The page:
• Fewer potential offenders are getting addicted to opiates and other drugs, and/or misusing alcohol out of boredom because they have escaped boredom in the real world by entering the more exciting world of cyberspace to play and interact with others.
  • Potential offenders and victims are gaming excessively and/or compulsively checking Facebook and/or other social networking sites.
  • The game players and other ‘netizens’ are playing at home so (a) fewer potential offenders on the streets and fewer potential victims, and (b) houses are occupied for longer and so less susceptible to burglary.
  • Immersion and gaming prowess and reputation may be sufficient substitutes for the same things in the offline (real) world
  • The Internet allows more people to work from home so teleworking may reduce the pool of “available” victims on the street and also ensure fewer homes are empty during the day.

The evidence provided for the ‘crime substitution hypothesis’ in our paper was anecdotal and/or correlational in nature but we would argue that this would provide a fruitful avenue for further research. Such research into ‘crime substitution’ and gaming/social networking might involve: (i) measuring time spent gaming and social networking by groups that empirical research predicts are at greater risk of becoming offenders, (ii) conducting ethnographic studies with young people to gauge whether, and if so to what extent, gaming and social networking are used as a substitute for risky activities in the offline (real) world, and do this in relation to both potential offending and victimization, (iii) examining issues of offline and online peer status and how this may impact on consequent behaviour (including criminal activity), and (iv) further examining the correlation between console and game sales – and any data on playing time and type of games – with the general crime trend over the past 20 years.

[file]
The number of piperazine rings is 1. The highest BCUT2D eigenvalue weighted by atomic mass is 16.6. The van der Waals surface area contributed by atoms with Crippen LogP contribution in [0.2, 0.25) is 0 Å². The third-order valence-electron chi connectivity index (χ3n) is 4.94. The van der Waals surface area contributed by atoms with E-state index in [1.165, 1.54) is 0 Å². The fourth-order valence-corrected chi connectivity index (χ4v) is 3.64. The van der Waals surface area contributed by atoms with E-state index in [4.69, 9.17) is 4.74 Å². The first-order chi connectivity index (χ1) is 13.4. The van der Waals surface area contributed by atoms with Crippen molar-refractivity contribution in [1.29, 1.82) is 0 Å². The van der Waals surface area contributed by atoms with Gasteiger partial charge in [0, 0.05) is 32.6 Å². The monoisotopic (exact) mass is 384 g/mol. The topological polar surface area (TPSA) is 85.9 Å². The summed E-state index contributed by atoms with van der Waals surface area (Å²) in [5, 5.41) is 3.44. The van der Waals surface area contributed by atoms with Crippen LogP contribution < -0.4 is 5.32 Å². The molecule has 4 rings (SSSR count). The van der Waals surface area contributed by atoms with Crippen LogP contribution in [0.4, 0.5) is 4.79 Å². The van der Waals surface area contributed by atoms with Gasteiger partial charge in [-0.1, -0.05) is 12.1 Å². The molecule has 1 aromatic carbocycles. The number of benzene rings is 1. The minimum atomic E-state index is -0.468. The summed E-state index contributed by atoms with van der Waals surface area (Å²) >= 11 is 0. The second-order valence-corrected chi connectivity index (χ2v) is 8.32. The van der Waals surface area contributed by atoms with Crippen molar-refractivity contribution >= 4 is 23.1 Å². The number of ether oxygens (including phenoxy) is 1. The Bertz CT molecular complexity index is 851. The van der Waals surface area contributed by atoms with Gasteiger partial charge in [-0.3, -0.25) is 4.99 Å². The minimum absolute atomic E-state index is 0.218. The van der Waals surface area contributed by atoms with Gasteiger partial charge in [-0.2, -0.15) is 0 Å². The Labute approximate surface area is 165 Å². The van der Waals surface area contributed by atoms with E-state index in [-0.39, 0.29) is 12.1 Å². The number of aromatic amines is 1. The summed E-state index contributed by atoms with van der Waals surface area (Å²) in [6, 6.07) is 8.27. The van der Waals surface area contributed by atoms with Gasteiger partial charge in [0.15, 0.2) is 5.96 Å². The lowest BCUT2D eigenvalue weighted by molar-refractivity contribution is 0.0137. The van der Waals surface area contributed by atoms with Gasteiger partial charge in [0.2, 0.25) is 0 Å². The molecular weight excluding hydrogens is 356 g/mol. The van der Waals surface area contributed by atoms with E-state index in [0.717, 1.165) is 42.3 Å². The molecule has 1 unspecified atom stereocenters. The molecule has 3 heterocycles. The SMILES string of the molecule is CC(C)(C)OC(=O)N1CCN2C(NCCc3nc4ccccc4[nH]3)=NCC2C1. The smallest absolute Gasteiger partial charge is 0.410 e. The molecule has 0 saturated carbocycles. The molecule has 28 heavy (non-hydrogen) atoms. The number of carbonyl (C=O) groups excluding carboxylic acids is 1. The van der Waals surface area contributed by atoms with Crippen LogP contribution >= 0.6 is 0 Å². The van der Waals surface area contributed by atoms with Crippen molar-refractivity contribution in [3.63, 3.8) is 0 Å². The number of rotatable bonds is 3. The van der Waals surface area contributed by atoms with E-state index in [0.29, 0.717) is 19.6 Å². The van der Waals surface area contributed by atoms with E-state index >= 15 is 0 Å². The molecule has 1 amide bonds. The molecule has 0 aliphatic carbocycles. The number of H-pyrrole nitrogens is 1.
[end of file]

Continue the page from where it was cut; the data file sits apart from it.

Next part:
Dr Mark Griffiths, Professor of Gambling Studies, International Gaming Research Unit, Nottingham Trent University, Nottingham, UK

Further reading